The order of the Cure that is to be healed with this herb is this following. The old rotten sores although t they be cankered, let the sick man be purged with the counsel of a Physician, and let him blood if it be needful, and then take this Herb and pound it in a Mortar, and take out the Juice and put it into the Sore, and then after the manner of a Plaster put the stamped leaves upon it which are the Leaves that the Juice is taken out of, and this do once every day eating good Meats, and not exceeding in any disorder, for otherwise it will not profit. And doing this it will make clean the evil flesh being totter, and superfluous, until it come to the whole flesh, and is not to be marveled if that the wound be made very great. For the evil must be eaten up, until it come to the good, and with the same cure putting less quantity of juice it will incarnate, and reduce it to perfect health, in such sort that it does all the works of Surgery, that all the Medicines of the world may do, without having need of any other manner of medicine

This work does cure ode Sores, with so much admiration: and not only in men, but in brute beasts. As at this day in all parts of the Indies, where you have any cattle having wounds or gaules and the country being hot and moist over much, it does soon rot them, and very quickly come to be cankered, and for this cause, much great cattle do dye. And to remedy this and the worms that do increase in the sores, they had for remedy to put into the sores Sublimatum: for that in this remedy they did find more benefit then in any other, that they had used. And for that the Sublimatum had there so high a price, many times it was more worth then the cattle that it healed. And for this cause and for having found in the Tobacco so much virtue for to heal new wounds and rotten, they did accord and agree together to use the Tobacco, in the healing of beasts, as they had done in the cure and remedy of men, putting the Juice of the Tobacco into the wounds, and washing it therewith, and putting upon it the stamped leaves of the Tobacco, after that the Juice is taken from it, and it is of so great efficacy and virtue, that it kills the worms, and makes clean the sore, eating away the evil flesh, and it does engender new flesh until it be whole, as in the other things which we have spoken of, the like it does in the gaules of the beasts of Carriage, the Juice being put and the beaten leaves whereof the Juice comes of the Tobacco, as it is said: although it be cankered, it does make them clean, and does incarnate them, and cures and helps them. And so the Indians do carry it, when they do journey, for this purpose and effect, and it does the like profit, that the juice does

I saw a man that had certain old sores in his nose, whereby he did cast out from him much matter, and daily did rot and canker, and I caused him to take at his nose the juice of this Tobacco, and so he did, and at the second time, he did cast out from him, more then twenty little worms, and afterward a few more, until that he remained clean of them, and using it so certain days, he did heal of the sores, that he had in the inner part of his nose: and if he had tarried any longer, I think that there had remained nothing of his nose, but all had been eaten away, as it does happen to many, which we do see without them. And being writing of this, a daughter of a gentle man of this City, had many years a certain manner of dry scabs, or well near scurvy in her head, I had cured her, and done unto her many benefits, universal, and particular: and also Masters of Surgery had done their diligence, and all did not profit. And a gentlewoman, which had the charge of her, as she heard me say one day, much good of the Tobacco that it did good, and was profitable, for so many infirmities, she sent for it, and did rub hard the decease that the wench had, and that day she was very evil, and was as though she had been foolish, and the gentlewoman did not let, in seeing her after that sort to rub her harder, and then the wench did not feel so much grief, but that the dry scabs began to fall, and the white scruff of her head in such sort, it did make clean and healed her head, with doing of it certain days, that she healed of her scurvy decease very well, without knowing what she did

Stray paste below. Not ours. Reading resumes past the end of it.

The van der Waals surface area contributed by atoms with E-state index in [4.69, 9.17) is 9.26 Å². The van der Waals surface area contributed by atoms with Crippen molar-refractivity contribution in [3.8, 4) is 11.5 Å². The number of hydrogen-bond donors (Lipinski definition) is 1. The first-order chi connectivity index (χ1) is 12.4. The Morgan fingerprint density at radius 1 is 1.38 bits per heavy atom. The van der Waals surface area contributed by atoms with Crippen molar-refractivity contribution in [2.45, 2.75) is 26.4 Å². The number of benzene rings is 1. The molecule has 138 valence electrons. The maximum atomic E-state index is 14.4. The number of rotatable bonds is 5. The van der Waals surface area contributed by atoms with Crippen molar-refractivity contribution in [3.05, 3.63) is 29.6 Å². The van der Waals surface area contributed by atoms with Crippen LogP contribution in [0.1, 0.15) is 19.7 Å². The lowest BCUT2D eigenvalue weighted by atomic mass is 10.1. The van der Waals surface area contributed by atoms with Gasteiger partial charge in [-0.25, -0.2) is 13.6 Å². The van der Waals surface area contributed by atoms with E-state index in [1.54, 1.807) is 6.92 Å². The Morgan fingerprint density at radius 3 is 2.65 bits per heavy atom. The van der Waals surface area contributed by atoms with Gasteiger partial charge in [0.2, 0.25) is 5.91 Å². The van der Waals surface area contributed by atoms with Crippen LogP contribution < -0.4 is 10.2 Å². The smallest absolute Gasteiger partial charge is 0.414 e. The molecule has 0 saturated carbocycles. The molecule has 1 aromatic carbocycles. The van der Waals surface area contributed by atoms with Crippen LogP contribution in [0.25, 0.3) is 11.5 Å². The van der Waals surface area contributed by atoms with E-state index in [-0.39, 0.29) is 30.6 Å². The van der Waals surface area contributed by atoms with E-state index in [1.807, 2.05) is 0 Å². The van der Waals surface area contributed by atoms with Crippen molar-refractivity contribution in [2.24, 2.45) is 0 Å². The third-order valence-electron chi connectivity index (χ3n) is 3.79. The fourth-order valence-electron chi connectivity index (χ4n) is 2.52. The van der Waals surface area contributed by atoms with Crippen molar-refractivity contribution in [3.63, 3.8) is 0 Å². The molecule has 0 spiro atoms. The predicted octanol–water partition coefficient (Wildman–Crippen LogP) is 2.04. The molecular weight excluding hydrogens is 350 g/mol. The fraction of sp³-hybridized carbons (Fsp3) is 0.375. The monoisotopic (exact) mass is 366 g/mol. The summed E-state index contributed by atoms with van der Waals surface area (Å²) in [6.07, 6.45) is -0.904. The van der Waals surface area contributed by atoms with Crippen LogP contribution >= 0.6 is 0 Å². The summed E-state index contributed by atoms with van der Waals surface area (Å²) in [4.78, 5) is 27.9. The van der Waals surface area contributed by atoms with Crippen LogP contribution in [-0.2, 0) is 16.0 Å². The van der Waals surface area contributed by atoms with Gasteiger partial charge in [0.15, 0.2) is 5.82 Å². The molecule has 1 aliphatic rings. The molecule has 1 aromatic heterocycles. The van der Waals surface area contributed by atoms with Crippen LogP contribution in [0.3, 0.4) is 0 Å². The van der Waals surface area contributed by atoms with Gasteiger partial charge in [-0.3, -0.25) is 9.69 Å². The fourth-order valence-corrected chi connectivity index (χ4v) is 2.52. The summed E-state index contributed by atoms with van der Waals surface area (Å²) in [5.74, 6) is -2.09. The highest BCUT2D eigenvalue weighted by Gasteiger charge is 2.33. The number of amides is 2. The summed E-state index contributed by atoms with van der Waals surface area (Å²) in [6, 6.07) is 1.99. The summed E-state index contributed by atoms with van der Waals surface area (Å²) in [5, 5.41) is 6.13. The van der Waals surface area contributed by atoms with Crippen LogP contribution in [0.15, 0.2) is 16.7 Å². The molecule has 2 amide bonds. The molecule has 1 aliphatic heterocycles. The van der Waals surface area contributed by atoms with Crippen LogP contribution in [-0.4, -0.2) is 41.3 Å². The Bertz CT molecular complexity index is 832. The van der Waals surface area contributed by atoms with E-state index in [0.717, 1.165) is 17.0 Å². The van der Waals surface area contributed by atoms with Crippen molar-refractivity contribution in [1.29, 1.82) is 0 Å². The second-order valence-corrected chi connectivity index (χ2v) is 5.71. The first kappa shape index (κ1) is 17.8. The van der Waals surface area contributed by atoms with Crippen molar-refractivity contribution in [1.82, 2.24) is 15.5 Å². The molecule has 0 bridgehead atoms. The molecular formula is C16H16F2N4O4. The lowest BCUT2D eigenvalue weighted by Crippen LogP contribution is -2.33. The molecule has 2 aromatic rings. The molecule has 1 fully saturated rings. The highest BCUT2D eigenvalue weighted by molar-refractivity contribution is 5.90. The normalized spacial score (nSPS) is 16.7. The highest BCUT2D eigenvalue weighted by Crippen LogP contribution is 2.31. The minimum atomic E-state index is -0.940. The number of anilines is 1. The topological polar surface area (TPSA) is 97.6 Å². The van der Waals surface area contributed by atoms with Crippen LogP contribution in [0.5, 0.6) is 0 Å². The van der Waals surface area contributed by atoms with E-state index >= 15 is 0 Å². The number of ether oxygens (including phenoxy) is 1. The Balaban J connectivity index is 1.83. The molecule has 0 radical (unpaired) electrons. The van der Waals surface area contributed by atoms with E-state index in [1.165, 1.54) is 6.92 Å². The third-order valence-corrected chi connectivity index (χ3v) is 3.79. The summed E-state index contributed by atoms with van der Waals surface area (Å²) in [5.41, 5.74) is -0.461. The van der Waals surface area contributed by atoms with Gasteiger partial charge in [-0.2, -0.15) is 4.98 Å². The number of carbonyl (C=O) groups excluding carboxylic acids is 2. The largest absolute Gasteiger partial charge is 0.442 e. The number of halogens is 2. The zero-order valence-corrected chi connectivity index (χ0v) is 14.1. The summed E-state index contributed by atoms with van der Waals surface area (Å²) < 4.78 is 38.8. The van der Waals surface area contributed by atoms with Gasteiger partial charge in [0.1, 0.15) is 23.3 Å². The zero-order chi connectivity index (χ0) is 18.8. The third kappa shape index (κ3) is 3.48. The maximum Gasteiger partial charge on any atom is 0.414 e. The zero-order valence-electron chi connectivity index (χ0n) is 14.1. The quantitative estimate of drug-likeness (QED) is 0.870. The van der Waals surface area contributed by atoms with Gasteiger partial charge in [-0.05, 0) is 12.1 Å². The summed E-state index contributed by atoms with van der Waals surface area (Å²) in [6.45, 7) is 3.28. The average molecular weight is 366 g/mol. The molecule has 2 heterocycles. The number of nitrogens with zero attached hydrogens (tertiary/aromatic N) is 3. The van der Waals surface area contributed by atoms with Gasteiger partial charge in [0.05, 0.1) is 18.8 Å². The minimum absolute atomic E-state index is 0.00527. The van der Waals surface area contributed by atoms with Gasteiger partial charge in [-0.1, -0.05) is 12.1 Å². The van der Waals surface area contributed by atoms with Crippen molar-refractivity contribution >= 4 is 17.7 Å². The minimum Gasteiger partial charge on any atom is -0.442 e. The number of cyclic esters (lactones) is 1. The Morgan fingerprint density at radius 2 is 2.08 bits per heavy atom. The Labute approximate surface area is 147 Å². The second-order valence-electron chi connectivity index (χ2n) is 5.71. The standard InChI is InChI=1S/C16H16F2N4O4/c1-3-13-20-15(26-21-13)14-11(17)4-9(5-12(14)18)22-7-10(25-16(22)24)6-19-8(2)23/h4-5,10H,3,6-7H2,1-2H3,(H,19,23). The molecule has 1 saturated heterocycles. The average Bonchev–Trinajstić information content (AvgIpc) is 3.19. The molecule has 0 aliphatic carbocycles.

One of the marvels of this Herb, and that which does bring most admiration, is, the manner how the priests of the Indies did use of it, which they did in this manner: when there was amongst the Indians any manner of business, of great importance, in the which the chief gentlemen called Casiques, or any of the principal people of the Country, having necessity to consult with their Priests, in any business of importance: then they went and propounded their matter to their chief Priest, forthwith in their presence, he took certain leaves of the Tobacco, and cast them into the fire, and did receive the smoke of them at his mouth, and at his nose with a Cane, and in taking of it, he fell down upon the ground, as a dead man, and remaining so, according to the quantity of the smoke that he had taken, and when the herb had done his work, he did revive and awake, and gave them their answers, according to the visions, and illusions which he saw, whiles he was rapt of the same manner, and he did interpret to them, as to him seemed best, or as the Devil had counseled him, giving them continually doubtful answers, in such sort, that howsoever it fell out, they might say that it was the same, which was declared, and the answer that they made